Writing can be really hard, especially for kids. I see my students struggle the most when I introduce poetry. It almost seems as if when they are given fewer words to write, they worry more about having just the right ones. And that is important, but just as with prose writing, poetry can be revised. A common piece of advice heard in my classroom is, “Just get the thoughts out of your head and onto the page. We can worry about making them better later.” But it’s hard to make it better if nothing’s there to start with. Students can get stuck in their heads and freeze up before writing words on the page. I’ve found that two poetry-writing activities—blackout poetry and paint-chip haikus—are a terrific way to get even the most reluctant poets creating and enjoying the genre.
One of the most successful ways I have found to ease my students into writing poetry is the blackout poem. This poetry couldn’t be simpler to create: You take a page of text and black out all the words except the few words or phrases that will make up your poem. A quick search on Pinterest or Google will garner numerous examples for you to use as mentor texts with your students. Add a book that is falling apart that won’t make you cry to tear pages out of, and you’ll be ready to start. For blackout poems, students don’t even have to think of any words themselves; they find the words on the page and put them together in a way that creates a poem.
When I introduced the activity to my students, it started with lots of “This is too hard” comments. After seeing several different types of examples, the tone changed to, “Wow, this is pretty cool.” After about 10 minutes of working on them, comments around the room changed tone again: “I like doing this. It’s actually pretty fun.” And, “Hey, poems aren’t that hard.”
The first time I tried this, my students impressed me by coming up with poems that were way more sophisticated than I expected, and much more powerful than they were writing when trying to come up with the words on their own. I even heard, “I didn’t think I could write a poem, but this is pretty good.” I was thrilled to see the effect on students’ affective beliefs through this activity also.
The next day Robert walked into class and said, “I really like those poem things we did yesterday.” And Aurelia added, “So did I. That was the funnest thing we did all year.” Fun and stronger writing? That’s a keeper of an activity. And the unexpected benefit was that the students continued to think about it. A few days later Georgia told me, “I can’t read a book without thinking of poems now. Like I read a page and look for blackout poems.” So not only are students learning the form of poems and ways words go together to create them, but they’re becoming more aware of the beauty of words and language.
As I was talking with my students about poems, I knew that shorter seemed to be better as an entry point. Having to come up with fewer words takes some of the anxiety from the writing process. We had read several books with haiku (Guyku, Hi, Koo!, Won-Ton), and I knew from the past that this type of poem could be successful early on when working with poems.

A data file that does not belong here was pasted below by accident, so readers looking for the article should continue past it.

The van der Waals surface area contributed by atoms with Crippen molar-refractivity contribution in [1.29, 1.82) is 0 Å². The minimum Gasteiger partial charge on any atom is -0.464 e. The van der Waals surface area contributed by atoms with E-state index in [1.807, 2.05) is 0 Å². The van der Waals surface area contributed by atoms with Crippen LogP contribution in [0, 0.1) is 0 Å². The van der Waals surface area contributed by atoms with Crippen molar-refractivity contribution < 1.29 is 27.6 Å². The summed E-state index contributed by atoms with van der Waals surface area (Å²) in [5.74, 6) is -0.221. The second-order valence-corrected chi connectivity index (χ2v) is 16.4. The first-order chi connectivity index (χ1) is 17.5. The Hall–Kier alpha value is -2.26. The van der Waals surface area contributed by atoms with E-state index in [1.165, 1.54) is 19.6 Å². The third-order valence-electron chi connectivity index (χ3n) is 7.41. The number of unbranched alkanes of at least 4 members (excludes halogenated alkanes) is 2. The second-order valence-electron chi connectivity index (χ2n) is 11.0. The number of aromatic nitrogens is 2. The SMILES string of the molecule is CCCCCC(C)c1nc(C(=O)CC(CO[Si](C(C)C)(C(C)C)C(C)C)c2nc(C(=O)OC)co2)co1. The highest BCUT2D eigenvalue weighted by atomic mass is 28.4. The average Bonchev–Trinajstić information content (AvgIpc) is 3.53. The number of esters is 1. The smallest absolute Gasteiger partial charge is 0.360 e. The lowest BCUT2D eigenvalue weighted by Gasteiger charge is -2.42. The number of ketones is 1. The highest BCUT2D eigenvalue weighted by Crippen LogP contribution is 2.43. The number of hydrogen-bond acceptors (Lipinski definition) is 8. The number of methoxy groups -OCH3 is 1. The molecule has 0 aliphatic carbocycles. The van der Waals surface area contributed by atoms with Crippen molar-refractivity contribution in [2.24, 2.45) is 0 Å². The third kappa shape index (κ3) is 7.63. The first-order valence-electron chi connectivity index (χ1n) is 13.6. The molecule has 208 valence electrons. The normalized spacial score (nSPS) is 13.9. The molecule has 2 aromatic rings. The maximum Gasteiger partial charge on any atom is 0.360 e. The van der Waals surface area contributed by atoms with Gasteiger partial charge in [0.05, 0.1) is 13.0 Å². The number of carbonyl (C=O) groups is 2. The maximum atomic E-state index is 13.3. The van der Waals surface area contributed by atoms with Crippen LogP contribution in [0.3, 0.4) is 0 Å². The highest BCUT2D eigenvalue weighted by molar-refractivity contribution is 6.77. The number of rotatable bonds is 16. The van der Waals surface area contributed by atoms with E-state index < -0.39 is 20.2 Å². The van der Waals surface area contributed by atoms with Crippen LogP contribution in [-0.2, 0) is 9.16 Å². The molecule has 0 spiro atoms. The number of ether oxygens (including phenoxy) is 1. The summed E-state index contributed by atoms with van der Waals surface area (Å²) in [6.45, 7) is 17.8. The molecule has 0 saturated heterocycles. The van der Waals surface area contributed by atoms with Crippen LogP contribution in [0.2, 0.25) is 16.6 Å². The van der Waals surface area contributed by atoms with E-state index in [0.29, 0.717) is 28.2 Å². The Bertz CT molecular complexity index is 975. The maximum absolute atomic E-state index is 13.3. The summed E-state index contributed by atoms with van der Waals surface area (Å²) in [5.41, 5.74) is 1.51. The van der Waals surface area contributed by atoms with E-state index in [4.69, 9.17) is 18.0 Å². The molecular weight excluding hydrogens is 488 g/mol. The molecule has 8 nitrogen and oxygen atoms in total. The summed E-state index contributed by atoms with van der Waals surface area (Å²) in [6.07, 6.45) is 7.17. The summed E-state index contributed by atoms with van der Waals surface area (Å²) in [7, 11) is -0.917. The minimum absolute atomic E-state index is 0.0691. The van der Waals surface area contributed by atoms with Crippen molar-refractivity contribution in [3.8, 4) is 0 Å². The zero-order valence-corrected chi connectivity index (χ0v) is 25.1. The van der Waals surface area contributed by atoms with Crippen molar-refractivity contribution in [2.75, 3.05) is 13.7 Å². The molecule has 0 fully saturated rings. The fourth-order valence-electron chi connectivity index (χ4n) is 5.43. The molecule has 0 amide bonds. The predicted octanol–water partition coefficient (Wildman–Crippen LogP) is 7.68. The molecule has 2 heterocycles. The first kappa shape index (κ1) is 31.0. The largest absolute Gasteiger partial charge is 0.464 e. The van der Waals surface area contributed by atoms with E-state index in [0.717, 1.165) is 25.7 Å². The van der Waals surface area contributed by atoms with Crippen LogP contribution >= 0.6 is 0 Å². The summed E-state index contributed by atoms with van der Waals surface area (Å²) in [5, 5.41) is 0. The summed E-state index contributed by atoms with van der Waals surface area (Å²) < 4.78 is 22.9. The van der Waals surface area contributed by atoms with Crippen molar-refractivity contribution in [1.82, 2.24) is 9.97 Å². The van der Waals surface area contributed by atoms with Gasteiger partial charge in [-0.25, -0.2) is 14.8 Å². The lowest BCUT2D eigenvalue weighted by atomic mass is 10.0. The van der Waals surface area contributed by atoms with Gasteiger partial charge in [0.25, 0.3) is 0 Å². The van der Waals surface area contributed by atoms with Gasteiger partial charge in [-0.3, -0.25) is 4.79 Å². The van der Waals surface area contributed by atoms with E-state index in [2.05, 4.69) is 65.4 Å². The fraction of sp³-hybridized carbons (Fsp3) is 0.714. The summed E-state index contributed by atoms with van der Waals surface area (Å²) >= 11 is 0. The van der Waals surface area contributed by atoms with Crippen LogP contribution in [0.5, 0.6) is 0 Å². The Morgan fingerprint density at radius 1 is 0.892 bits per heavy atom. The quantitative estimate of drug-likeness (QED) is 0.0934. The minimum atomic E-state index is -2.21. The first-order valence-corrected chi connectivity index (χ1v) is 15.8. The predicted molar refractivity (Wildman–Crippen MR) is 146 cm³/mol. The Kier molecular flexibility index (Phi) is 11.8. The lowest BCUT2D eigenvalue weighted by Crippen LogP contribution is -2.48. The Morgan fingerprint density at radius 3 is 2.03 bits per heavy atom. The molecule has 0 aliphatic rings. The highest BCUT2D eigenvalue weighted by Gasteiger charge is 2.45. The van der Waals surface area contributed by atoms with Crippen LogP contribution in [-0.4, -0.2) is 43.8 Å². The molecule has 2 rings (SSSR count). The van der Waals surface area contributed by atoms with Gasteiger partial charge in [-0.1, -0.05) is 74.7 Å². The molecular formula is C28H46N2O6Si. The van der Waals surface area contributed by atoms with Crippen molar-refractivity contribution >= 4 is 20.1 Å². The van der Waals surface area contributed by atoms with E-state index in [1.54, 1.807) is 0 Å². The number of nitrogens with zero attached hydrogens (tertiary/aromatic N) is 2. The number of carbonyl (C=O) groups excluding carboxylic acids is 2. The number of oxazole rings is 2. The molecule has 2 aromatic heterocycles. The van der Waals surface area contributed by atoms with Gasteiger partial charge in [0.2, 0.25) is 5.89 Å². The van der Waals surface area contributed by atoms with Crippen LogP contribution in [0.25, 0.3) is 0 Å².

My husband and I were walking through the home improvement store the weekend before I was planning to try haiku with my students. As we headed toward the registers, I glanced to the left and stopped in my tracks. “Go ahead, honey, I’ll be there in a second. Don’t worry, I’m not buying anything else; it’s something for my classroom.” What had caught my eye? Paint chips. But not just because of the pretty colors: The specific paint chips I saw had three shades separated by thin white lines. Three! Haiku have three lines. I thought that if I brought in something fun to write on, my students might be more excited about writing the words to go on them. They could also serve as inspiration.
After getting permission from the paint-area employee to select about 50 for a classroom activity, I grabbed an assortment of colors. My husband did look at me questioningly when I walked up with the big stack of paint chips, but I explained, and he could sense my excitement.
The first step when I got back to school was writing my own examples as mentor texts.
I chose two methods for writing paint-chip haiku.
- Simply use the mood/feel of the colors to inspire my words.
- Be inspired by the names of each color, and include those names in my poem.
The great thing about this was that it offered my students another entry point into figuring out words to put in their poems if needed.
When I introduced the activity to my students, they were excited and eager to choose the color paint chip they wanted. I emphasized that they should pick one they were inspired by. I also required them to draft their haiku on a separate piece of paper (we didn’t have an unlimited supply for mistakes). Once they checked in with me, they used a ballpoint pen and wrote their haiku. It was fascinating to see which students used the paint color names and which didn’t. And there were many opportunities to confer with students and guide their writing by getting them thinking about what feelings the colors evoked. Plus, it made for an eye-catching hallway display.
We have to create opportunities for students to find ways into the language, form, and feel of poetry writing. They may even find that they begin to enjoy it. Paint-chip haiku and blackout poems are two options that help my students find delight in reading and creating poems.